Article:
Tag Archives: Geneva

‘Marmite genevoise’

 

marmite-en-chocolat

posted by Catriona Seth

One of the most famous characters in Geneva’s folklore is ‘la mère Royaume’. Her feast is celebrated every 12th December, on the anniversary of the republic’s victory against the duke of Savoy in 1602, which is known as ‘l’Escalade’. The name comes from the Savoyards’ attempt to invade Geneva by climbing (‘escalader’) the walls of the city on wooden ladders in the middle of a cold winter night. There was fierce fighting as the Swiss inhabitants, struggling to defend their political and religious freedom, repelled the invaders, many of whom were mercenaries. ‘La mère Royaume’ who was said to be in her sixties, and hailed from Lyons, took a pragmatic approach: she poured a cauldron full of hot soup out of her window onto a Savoyard soldier. Her ‘marmite’ became the stuff of legends—and yes, the marmite you love or hate to have on your breakfast table is called after the French word for cauldron which inspired the shape of its original jar.
In Geneva, hot vegetable soup is served during the ‘Escalade’ festivities; pudding is a chocolate cauldron filled with sweets wrapped in red and yellow, the colours of Geneva, and little marzipan vegetables. It is smashed ceremonially with the following words being repeated by all: ‘Ainsi périrent les ennemis de la République!’, ‘Thus the enemies of the Republic perished!’.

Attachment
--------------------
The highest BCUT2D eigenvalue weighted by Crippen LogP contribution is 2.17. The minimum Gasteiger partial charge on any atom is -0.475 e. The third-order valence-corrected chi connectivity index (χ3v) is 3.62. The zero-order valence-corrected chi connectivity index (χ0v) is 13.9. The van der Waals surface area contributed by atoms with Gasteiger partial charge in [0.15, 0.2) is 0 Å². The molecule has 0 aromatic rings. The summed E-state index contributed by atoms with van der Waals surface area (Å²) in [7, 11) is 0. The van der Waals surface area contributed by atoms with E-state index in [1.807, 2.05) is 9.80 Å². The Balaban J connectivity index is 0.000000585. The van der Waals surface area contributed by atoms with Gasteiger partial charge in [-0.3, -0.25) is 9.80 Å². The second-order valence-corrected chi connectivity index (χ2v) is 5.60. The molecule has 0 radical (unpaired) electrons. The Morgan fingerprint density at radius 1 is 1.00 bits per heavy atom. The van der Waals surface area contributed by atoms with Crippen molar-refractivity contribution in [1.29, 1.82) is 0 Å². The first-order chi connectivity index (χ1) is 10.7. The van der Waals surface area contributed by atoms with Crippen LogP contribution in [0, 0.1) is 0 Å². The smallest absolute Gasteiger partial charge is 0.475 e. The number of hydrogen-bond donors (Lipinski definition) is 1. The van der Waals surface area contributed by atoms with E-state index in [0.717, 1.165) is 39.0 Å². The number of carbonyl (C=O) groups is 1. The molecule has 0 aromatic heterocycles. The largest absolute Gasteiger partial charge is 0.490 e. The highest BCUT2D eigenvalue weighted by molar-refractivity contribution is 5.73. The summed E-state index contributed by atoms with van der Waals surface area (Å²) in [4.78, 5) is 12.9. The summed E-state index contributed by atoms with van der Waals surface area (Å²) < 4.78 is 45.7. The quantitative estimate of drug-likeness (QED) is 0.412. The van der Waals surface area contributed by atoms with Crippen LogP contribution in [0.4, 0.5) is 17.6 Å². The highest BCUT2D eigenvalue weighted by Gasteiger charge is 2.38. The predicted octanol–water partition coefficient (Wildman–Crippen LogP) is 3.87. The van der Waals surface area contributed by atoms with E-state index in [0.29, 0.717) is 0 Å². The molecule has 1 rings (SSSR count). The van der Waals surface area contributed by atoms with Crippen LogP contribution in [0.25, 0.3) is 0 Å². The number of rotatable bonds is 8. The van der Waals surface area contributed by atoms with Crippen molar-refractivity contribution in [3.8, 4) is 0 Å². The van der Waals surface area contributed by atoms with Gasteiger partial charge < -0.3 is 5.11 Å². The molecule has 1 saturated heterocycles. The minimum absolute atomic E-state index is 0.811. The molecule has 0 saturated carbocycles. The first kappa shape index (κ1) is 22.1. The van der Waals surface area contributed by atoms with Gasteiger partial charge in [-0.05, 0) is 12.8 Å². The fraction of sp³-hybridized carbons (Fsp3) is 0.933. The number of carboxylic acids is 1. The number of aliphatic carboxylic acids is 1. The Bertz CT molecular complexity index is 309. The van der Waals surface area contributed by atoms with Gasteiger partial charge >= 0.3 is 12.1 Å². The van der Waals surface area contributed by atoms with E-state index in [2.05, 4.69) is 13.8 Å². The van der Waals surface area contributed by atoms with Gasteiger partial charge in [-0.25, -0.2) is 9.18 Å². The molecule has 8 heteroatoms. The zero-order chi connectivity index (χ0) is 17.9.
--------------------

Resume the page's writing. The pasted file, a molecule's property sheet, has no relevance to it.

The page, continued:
There are serious aspects to the celebrations which many consider to be Geneva’s most important public festivities, like processions to honour the dead of 1602, historical re-enactments or a service of thanksgiving, but one of the best-loved traditions is a recent one: the ‘Course de l’Escalade’ or ‘Escalade race’ which was first run in 1978. course-escalade-2016It is hugely popular and, made up in fact of several races according to the distance you want to run, your age etc. It happens in early December and is the largest event of its kind in Switzerland with tens of thousands of men, women and children taking part, some in fancy dress. Doubtless many of those who start when the whistle is blown and they hear ‘A vos marques, prêt, partez!’ (literally ‘on your marks, ready, go!’) and reach the ‘ligne d’arrivée’ or finishing line, want nothing more than to tuck in to a bowl of hot ‘soupe de légumes’ as the onlookers toast their success and the memory of ‘la marmite de la mère Royaume’ whilst reflecting on the irony of ‘Mother Kingdom’s cauldron’ having helped save the Republic!course-historique137-2

(NB. 2017 French Film Competition for schools in next week’s post.)